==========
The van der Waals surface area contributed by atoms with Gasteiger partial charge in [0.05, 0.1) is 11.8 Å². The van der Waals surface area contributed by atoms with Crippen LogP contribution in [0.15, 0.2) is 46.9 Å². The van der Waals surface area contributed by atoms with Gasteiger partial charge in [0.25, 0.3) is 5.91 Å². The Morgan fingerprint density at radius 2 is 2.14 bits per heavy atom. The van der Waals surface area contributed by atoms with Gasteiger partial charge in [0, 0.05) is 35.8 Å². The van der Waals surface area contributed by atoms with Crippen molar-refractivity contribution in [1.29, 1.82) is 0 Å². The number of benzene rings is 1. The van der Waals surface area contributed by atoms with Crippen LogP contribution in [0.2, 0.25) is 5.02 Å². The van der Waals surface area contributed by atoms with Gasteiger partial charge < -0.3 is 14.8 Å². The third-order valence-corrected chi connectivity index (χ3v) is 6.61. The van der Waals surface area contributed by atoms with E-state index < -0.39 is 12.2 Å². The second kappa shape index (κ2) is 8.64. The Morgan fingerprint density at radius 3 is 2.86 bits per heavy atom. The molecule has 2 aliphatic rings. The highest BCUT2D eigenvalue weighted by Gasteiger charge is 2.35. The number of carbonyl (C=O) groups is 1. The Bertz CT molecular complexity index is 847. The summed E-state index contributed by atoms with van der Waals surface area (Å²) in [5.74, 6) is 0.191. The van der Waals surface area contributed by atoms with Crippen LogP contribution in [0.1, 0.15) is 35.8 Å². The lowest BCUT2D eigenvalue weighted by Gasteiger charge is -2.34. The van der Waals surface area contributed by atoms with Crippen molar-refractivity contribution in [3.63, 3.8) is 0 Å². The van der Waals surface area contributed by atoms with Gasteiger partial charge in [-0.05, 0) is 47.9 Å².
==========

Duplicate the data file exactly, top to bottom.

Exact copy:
The van der Waals surface area contributed by atoms with Gasteiger partial charge in [0.05, 0.1) is 11.8 Å². The van der Waals surface area contributed by atoms with Crippen LogP contribution in [0.15, 0.2) is 46.9 Å². The van der Waals surface area contributed by atoms with Gasteiger partial charge in [0.25, 0.3) is 5.91 Å². The Morgan fingerprint density at radius 2 is 2.14 bits per heavy atom. The van der Waals surface area contributed by atoms with Gasteiger partial charge in [0, 0.05) is 35.8 Å². The van der Waals surface area contributed by atoms with Crippen molar-refractivity contribution in [1.29, 1.82) is 0 Å². The number of benzene rings is 1. The van der Waals surface area contributed by atoms with Crippen LogP contribution in [0.2, 0.25) is 5.02 Å². The van der Waals surface area contributed by atoms with Gasteiger partial charge < -0.3 is 14.8 Å². The third-order valence-corrected chi connectivity index (χ3v) is 6.61. The van der Waals surface area contributed by atoms with E-state index < -0.39 is 12.2 Å². The second kappa shape index (κ2) is 8.64. The Morgan fingerprint density at radius 3 is 2.86 bits per heavy atom. The molecule has 2 aliphatic rings. The highest BCUT2D eigenvalue weighted by Gasteiger charge is 2.35. The number of carbonyl (C=O) groups is 1. The Bertz CT molecular complexity index is 847. The summed E-state index contributed by atoms with van der Waals surface area (Å²) in [5.74, 6) is 0.191. The van der Waals surface area contributed by atoms with Crippen LogP contribution in [0.1, 0.15) is 35.8 Å². The lowest BCUT2D eigenvalue weighted by Gasteiger charge is -2.34. The van der Waals surface area contributed by atoms with Crippen molar-refractivity contribution in [3.63, 3.8) is 0 Å². The van der Waals surface area contributed by atoms with Gasteiger partial charge in [-0.05, 0) is 47.9 Å².